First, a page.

MC - Should we invest rather than let our government handle our retirement?
AG - It is essential. The amount of retirement income must be increasingly private. With current social security funding, it is expected that supplements will be 40% less income than pre-retirement. Medicare is declining as the demographic population grows older. With economics and politics, there doesn't appear to be a solution to the medicare problem.

In 25 years, the US will still be a world economy leader. The world depends on the US. We are by far the current leader. The US must continue opening new markets, and maintain these open markets. It must avoid protectionism at all costs, as it erodes the systems and standards of a country. Medicare and protectionism are 2 major problems now and in the next 25 years.

MC - Who was the most interesting world leader you have met?
AG - Zhu Rongji - the retired premier of China. Quoting Deng Xiaoping, he said he practiced "Socialism with Chinese influences" which in my opinion was wrong. He practiced some of the purest forms of capitalism possible, even more so than in the US.

Rongji and Gorbachev were perhaps the two most significant economic personalities of the last 30 years.

MC - Social Security and Medicare - are they in trouble?
AG - Medicare has a huge shortfall. If there are no tax increases, there will be half the benefits that should be available.

Social Security is cash defined and not increasing. The 2% gap in funding could be closed and there are 5 to 10 proposals out to fix this. There are absolutely no suggestions for Medicare, and both Democrats and Republicans appear to be avoiding the issue altogether.

MC - With all of the stock market scandals, do we have policy changes to implement?
AG - We already have Sarbanes Oxley. Scandals and fraud, however, are human nature. Legislation will target individuals and individual situations, however there is no hope of keeping up with scandals or fraud.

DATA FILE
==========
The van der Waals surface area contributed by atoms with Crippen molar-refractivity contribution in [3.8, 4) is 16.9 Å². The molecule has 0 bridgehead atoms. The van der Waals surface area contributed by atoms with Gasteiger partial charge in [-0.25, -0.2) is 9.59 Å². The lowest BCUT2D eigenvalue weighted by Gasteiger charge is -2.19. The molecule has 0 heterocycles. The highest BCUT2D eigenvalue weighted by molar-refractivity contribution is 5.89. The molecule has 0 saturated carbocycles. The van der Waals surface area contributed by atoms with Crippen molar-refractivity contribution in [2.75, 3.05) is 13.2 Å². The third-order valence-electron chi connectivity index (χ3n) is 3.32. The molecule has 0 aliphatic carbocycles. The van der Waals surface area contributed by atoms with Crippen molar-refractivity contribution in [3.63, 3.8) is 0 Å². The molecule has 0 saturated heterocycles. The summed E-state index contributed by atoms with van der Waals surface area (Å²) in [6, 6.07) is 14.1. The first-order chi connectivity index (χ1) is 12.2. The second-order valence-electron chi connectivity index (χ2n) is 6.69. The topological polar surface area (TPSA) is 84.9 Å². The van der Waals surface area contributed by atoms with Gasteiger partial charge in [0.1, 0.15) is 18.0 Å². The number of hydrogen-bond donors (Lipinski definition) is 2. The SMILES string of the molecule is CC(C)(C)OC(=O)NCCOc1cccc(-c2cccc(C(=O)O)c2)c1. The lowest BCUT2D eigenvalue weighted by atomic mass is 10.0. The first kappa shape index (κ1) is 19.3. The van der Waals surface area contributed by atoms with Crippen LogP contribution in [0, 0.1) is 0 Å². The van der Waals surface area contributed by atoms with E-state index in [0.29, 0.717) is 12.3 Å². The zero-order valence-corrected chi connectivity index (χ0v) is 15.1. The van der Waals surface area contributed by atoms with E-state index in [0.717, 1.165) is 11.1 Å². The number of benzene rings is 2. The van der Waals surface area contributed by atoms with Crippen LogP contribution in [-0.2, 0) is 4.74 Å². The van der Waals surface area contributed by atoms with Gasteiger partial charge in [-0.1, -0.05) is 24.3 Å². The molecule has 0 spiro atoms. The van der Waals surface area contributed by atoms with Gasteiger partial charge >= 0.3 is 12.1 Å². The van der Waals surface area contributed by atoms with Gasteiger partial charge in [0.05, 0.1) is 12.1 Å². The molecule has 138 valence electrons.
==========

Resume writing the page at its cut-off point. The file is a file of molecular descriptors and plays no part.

MC - Is real estate one of the best investments?
AG - Over the long run, yes. There will be a testing period for real estate immediately ahead. It is difficult to get investment right now. In the short term, it is a bad investment. I am not sure how long this current market will last.

MC - In 2008, what do we have to look forward to?
AG - Buy my book to find out.

Later on in the evening, Donald Trump came on. I will try and recap his speech later, but these points really stuck out:

Trump's opinion is that we're in a recession. He thinks that could be a good thing for real estate investors, as it allows them to go in and offer money to the banks for discounted foreclosure mortgages.

The best investments are outside of the United States. Trump has 2000 acres of oceanfront in Aberdeen, Scotland. His friends keep calling him asking about investing there.

The banks are out of business - use Other Peoples Money (OPM) for real estate deals.

Green buildings are too costly and technology is not there yet to implement properly.

Banks are gone.

The residential market has dried up, and commercial will follow shortly. If you are being foreclosed due to an exploding mortgage, negotiate with your lenders, or sue the pants off them for improper financing.

Never give up. Always get even.